Scrap safe spaces in comedy – satire keeps us honest

We have to be able to laugh at ourselves to make progress as a society

This week, the Russian-born comedian Konstantin Kisin has been at the centre of a vaguely heated Twitter spat. Admittedly that might have passed you by if you aren’t fully absorbed in the netherworld of vaguely heated Twitter spats, but thankfully it’s been a quiet news week, so I’ve managed to stay abreast of things.

The flare-up related to an unpaid charity gig organised by a student society of a London university that Kisin had been asked to perform at, in particular a “behavioural agreement form” that he was asked to sign beforehand. This stipulated that certain topics and approaches were off limits, including sexism, racism and homophobia, as well as anti-religious and anti-atheist material.

Kisin didn’t sign. He said: “I didn’t turn down this gig because I’m some racist, homophobic, xenophobic, ableist comedian. I turned down this gig because if you sign a contract like that, you’re exposing yourself to someone’s bad interpretation. If someone writes a contract like that, the chances are that they will be hypersensitive, vigilant and trying to catch you out. I’m just not interested in that.”

Having been raised in the Soviet Union, Kisin might be more sensitive than many people to any perceived threat to artistic freedoms. As the daughter of a satirist who fell foul of the theocratic Iranian regime with pretty serious consequences 40 years ago, I can see his point.

Needless to say, you could go too far in making comparisons between student unions run by overenthusiastic 20-year-olds and murderous totalitarian states, but that doesn’t mean that this is unimportant. In recent years it seems that an idea has gained traction in left-wing circles – and especially in universities – that nobody should risk making you feel too uncomfortable or challenge your notions of identity and social justice without treading exceptionally carefully.

With the best will in the world, that’s pretty difficult to reconcile with open and spirited social discourse, never mind satire. When it affects the booking policies of organisations with responsibility for cultural programming in places of education, it worries me. Do we really think that we’ve had as many conversations as we need to about social justice and can put these issues to bed? And if not, shouldn’t we, at the very least, stay open to the possibility of having the mickey taken out of us? After all, your convictions can’t really be that sturdy if they’re threatened by a satirist or a comedian.

There are broadly two things that can happen when a cherished viewpoint comes under attack from satire. If the audience thinks that the satirist has a point, they might change their position accordingly. If, on the other hand, the audience is unpersuaded by the implied criticism, then their convictions are strengthened by the process of refuting it. I don’t think that either of those outcomes is something to fear or avoid.

Satire is often seen as a left-wing art form, and not without reason: it relies on attacking or undercutting the status quo, while conservatism is – in theory, at least – all about preservation and stability, notwithstanding its ongoing and undeniable expansion to include throttling the life out of a country in the hope of controlling its barely reanimated corpse. Still, perhaps the prime minister hasn’t read the Wikipedia article as recently as I have.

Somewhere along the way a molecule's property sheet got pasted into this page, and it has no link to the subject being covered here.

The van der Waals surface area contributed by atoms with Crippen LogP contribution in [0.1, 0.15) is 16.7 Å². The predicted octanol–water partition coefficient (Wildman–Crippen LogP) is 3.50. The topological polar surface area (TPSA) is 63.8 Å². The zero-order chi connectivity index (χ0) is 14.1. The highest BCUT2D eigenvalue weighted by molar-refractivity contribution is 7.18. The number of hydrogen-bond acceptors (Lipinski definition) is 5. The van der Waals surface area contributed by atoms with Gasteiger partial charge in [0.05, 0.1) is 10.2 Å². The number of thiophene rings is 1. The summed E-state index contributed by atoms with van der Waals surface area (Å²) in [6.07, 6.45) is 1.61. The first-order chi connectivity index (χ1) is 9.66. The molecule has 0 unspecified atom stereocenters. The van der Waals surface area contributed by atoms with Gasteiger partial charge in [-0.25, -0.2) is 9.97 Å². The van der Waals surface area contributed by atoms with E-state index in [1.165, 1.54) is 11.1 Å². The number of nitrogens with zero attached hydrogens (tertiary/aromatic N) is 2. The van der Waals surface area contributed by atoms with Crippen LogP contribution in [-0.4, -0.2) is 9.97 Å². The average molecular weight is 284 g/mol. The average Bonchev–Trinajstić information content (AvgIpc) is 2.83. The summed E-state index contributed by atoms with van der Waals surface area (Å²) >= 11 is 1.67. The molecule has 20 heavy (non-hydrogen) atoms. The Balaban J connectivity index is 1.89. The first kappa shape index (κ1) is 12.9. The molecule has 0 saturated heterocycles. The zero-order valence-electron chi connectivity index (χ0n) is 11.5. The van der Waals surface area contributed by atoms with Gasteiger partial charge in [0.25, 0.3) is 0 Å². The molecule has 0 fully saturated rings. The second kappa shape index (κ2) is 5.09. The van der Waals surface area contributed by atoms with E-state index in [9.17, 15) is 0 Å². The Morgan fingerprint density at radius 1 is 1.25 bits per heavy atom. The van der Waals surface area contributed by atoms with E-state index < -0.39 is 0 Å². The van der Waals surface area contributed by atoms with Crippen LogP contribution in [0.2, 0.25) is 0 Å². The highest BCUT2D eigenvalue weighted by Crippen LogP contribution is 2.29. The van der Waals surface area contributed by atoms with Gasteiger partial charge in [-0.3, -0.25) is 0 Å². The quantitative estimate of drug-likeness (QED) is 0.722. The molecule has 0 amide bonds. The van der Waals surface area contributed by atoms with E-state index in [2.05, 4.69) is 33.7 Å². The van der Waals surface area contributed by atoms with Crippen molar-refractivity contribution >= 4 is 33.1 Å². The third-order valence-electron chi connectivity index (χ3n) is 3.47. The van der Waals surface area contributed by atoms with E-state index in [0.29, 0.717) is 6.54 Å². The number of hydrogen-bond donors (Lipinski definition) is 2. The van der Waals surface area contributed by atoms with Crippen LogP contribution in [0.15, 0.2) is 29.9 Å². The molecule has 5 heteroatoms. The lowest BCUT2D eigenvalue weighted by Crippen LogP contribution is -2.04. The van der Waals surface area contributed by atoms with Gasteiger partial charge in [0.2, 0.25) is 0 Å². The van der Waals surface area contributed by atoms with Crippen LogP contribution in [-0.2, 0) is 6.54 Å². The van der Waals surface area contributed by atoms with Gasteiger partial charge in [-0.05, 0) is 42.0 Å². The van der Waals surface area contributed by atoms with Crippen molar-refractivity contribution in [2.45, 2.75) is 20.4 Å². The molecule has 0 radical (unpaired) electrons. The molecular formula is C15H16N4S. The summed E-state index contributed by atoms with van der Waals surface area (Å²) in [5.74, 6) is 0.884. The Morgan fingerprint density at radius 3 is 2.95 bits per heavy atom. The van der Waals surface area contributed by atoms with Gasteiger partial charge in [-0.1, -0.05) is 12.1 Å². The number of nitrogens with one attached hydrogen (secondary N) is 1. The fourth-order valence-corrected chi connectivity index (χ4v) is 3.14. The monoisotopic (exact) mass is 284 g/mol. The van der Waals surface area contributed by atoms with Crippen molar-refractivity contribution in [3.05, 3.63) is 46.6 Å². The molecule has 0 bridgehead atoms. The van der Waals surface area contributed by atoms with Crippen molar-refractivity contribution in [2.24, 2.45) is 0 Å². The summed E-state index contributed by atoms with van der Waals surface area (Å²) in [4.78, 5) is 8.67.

I treasure anyone who can hold a mirror up with wit and intelligence to the more sanctimonious and narrow-minded elements of the left

In reality, satire in this country also has deep roots on the right: the magazine Punch, for all its links to social reformers, spent the second half of the 19th century satirising politics and society from a conservative perspective. Others who aren’t openly politically affiliated one way or the other – such as Viz magazine, a longstanding favourite of mine – have managed to satirise the precepts of the left as well as the right.

They’re able to do that largely because, despite the right-wing slant of our national politics, our cultural status quo is still very left-wing. Creatives and performers in the arts are overwhelmingly on the left, and so are our audiences. That allows microclimates to come about – on social media, in universities, where the shared assumptions and behavioural norms are dominated by left-wing values. If these microclimates become too closed off to dissenting voices, they can and do harden into echo chambers that are ripe for ridicule.

The parodist behind the social justice-themed Twitter account, Titania McGrath, has delighted in jabbing sticks into the spokes of perceived left-wing logic. To give an example of one of her recent tweets: “The definition of bigotry is ‘a refusal to tolerate the views of others’. Ergo, if you disagree with me you’re a bigot. #Checkmate”.

I enjoy Titania McGrath in the same way that, as a feminist, I enjoyed Millie Tant in Viz. She (or he, or they... who am I to assume eh?) pricks pomposity and tempers moral certitude with a hint of doubt; in short, she keeps us honest. And as a lover of satire, I treasure anyone who can hold a mirror up with wit and intelligence to the more sanctimonious and narrow-minded elements of the left that bother and suffocate people, even me.

Please don’t misunderstand me: as a proud and committed leftie, raised in a socialist nest, I’m not about to have my entire worldview flipped on its head by a few funny one-liners, and I don’t expect anyone else to either. No amount of mockery is going to fundamentally alter my conceptions of compassion and inclusivity.

However, if we’re going to make progress as a society and correct our inevitable missteps, we all have to be able to laugh at ourselves. I sometimes wonder if we might get a little closer to the light if we didn’t keep letting our fragile and unwieldy egos get in the way.